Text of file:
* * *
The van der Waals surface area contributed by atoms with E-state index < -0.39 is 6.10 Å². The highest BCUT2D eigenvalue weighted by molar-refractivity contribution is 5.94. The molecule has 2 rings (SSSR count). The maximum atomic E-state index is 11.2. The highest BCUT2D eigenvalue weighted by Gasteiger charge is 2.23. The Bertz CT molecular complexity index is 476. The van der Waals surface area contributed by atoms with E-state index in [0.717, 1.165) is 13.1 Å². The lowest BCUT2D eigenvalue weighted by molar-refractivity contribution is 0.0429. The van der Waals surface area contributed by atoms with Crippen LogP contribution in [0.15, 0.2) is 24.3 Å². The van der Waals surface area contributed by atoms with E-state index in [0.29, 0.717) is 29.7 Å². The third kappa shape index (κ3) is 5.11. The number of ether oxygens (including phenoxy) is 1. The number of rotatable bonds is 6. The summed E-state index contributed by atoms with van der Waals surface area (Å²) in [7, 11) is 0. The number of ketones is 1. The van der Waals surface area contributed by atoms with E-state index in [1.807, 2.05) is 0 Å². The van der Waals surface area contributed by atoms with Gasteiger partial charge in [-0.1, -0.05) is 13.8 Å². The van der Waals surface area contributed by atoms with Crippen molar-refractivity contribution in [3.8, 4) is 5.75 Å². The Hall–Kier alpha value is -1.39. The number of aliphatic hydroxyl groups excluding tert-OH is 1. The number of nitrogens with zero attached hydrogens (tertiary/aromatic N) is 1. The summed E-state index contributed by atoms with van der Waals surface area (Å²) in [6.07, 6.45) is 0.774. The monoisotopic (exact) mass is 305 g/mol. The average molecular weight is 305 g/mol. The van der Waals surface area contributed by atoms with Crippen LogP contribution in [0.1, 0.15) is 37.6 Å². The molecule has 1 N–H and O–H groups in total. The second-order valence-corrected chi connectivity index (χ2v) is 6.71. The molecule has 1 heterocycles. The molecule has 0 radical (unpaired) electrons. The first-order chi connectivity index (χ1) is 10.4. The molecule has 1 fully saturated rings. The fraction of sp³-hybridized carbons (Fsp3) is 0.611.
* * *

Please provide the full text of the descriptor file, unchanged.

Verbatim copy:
The van der Waals surface area contributed by atoms with E-state index < -0.39 is 6.10 Å². The highest BCUT2D eigenvalue weighted by molar-refractivity contribution is 5.94. The molecule has 2 rings (SSSR count). The maximum atomic E-state index is 11.2. The highest BCUT2D eigenvalue weighted by Gasteiger charge is 2.23. The Bertz CT molecular complexity index is 476. The van der Waals surface area contributed by atoms with E-state index in [0.717, 1.165) is 13.1 Å². The lowest BCUT2D eigenvalue weighted by molar-refractivity contribution is 0.0429. The van der Waals surface area contributed by atoms with Crippen LogP contribution in [0.15, 0.2) is 24.3 Å². The van der Waals surface area contributed by atoms with E-state index in [0.29, 0.717) is 29.7 Å². The third kappa shape index (κ3) is 5.11. The number of ether oxygens (including phenoxy) is 1. The number of rotatable bonds is 6. The summed E-state index contributed by atoms with van der Waals surface area (Å²) in [7, 11) is 0. The number of ketones is 1. The van der Waals surface area contributed by atoms with E-state index in [1.807, 2.05) is 0 Å². The van der Waals surface area contributed by atoms with Gasteiger partial charge in [-0.1, -0.05) is 13.8 Å². The van der Waals surface area contributed by atoms with Crippen molar-refractivity contribution in [3.8, 4) is 5.75 Å². The Hall–Kier alpha value is -1.39. The number of aliphatic hydroxyl groups excluding tert-OH is 1. The number of nitrogens with zero attached hydrogens (tertiary/aromatic N) is 1. The summed E-state index contributed by atoms with van der Waals surface area (Å²) in [6.07, 6.45) is 0.774. The monoisotopic (exact) mass is 305 g/mol. The average molecular weight is 305 g/mol. The van der Waals surface area contributed by atoms with Crippen LogP contribution in [0.1, 0.15) is 37.6 Å². The molecule has 1 N–H and O–H groups in total. The second-order valence-corrected chi connectivity index (χ2v) is 6.71. The molecule has 1 heterocycles. The molecule has 0 radical (unpaired) electrons. The first-order chi connectivity index (χ1) is 10.4. The molecule has 1 fully saturated rings. The fraction of sp³-hybridized carbons (Fsp3) is 0.611.